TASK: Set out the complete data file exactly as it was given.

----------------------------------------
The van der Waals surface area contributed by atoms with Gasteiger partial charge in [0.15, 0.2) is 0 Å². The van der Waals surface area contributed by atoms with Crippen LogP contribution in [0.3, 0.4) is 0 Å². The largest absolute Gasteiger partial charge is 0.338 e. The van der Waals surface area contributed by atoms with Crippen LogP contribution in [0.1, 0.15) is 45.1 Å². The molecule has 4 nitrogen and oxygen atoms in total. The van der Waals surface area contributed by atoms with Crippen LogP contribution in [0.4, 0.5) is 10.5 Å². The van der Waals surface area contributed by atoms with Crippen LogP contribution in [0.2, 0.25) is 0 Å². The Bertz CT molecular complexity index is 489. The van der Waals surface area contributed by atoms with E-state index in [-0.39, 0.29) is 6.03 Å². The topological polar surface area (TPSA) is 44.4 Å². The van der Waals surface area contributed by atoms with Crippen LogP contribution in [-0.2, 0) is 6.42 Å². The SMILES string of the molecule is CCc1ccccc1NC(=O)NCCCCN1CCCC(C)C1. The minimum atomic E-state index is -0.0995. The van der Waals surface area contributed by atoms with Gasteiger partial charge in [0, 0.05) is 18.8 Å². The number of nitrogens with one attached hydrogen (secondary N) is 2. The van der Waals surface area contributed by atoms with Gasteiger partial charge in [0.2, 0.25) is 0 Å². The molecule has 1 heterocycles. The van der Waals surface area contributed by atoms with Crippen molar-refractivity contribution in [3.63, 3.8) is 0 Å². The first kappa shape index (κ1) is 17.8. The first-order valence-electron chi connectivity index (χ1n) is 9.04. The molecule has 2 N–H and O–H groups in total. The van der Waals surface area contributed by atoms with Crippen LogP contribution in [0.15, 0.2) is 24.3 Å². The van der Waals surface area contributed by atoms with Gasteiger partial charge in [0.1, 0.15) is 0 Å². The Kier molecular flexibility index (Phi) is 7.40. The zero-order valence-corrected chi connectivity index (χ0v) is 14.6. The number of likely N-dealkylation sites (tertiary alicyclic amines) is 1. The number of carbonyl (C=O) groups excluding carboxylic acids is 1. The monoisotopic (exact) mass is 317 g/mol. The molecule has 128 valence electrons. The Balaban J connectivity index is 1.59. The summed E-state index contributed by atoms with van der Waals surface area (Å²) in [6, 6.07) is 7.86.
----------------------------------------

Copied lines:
The van der Waals surface area contributed by atoms with Gasteiger partial charge in [0.15, 0.2) is 0 Å². The van der Waals surface area contributed by atoms with Crippen LogP contribution in [0.3, 0.4) is 0 Å². The largest absolute Gasteiger partial charge is 0.338 e. The van der Waals surface area contributed by atoms with Crippen LogP contribution in [0.1, 0.15) is 45.1 Å². The molecule has 4 nitrogen and oxygen atoms in total. The van der Waals surface area contributed by atoms with Crippen LogP contribution in [0.4, 0.5) is 10.5 Å². The van der Waals surface area contributed by atoms with Crippen LogP contribution in [0.2, 0.25) is 0 Å². The Bertz CT molecular complexity index is 489. The van der Waals surface area contributed by atoms with E-state index in [-0.39, 0.29) is 6.03 Å². The topological polar surface area (TPSA) is 44.4 Å². The van der Waals surface area contributed by atoms with Crippen LogP contribution in [-0.2, 0) is 6.42 Å². The SMILES string of the molecule is CCc1ccccc1NC(=O)NCCCCN1CCCC(C)C1. The minimum atomic E-state index is -0.0995. The van der Waals surface area contributed by atoms with Gasteiger partial charge in [0, 0.05) is 18.8 Å². The number of nitrogens with one attached hydrogen (secondary N) is 2. The van der Waals surface area contributed by atoms with Gasteiger partial charge in [0.2, 0.25) is 0 Å². The molecule has 1 heterocycles. The van der Waals surface area contributed by atoms with Crippen molar-refractivity contribution in [3.63, 3.8) is 0 Å². The first kappa shape index (κ1) is 17.8. The first-order valence-electron chi connectivity index (χ1n) is 9.04. The molecule has 2 N–H and O–H groups in total. The van der Waals surface area contributed by atoms with Crippen LogP contribution in [0.15, 0.2) is 24.3 Å². The van der Waals surface area contributed by atoms with Gasteiger partial charge in [0.1, 0.15) is 0 Å². The Kier molecular flexibility index (Phi) is 7.40. The zero-order valence-corrected chi connectivity index (χ0v) is 14.6. The number of likely N-dealkylation sites (tertiary alicyclic amines) is 1. The number of carbonyl (C=O) groups excluding carboxylic acids is 1. The monoisotopic (exact) mass is 317 g/mol. The molecule has 128 valence electrons. The Balaban J connectivity index is 1.59. The summed E-state index contributed by atoms with van der Waals surface area (Å²) in [6, 6.07) is 7.86.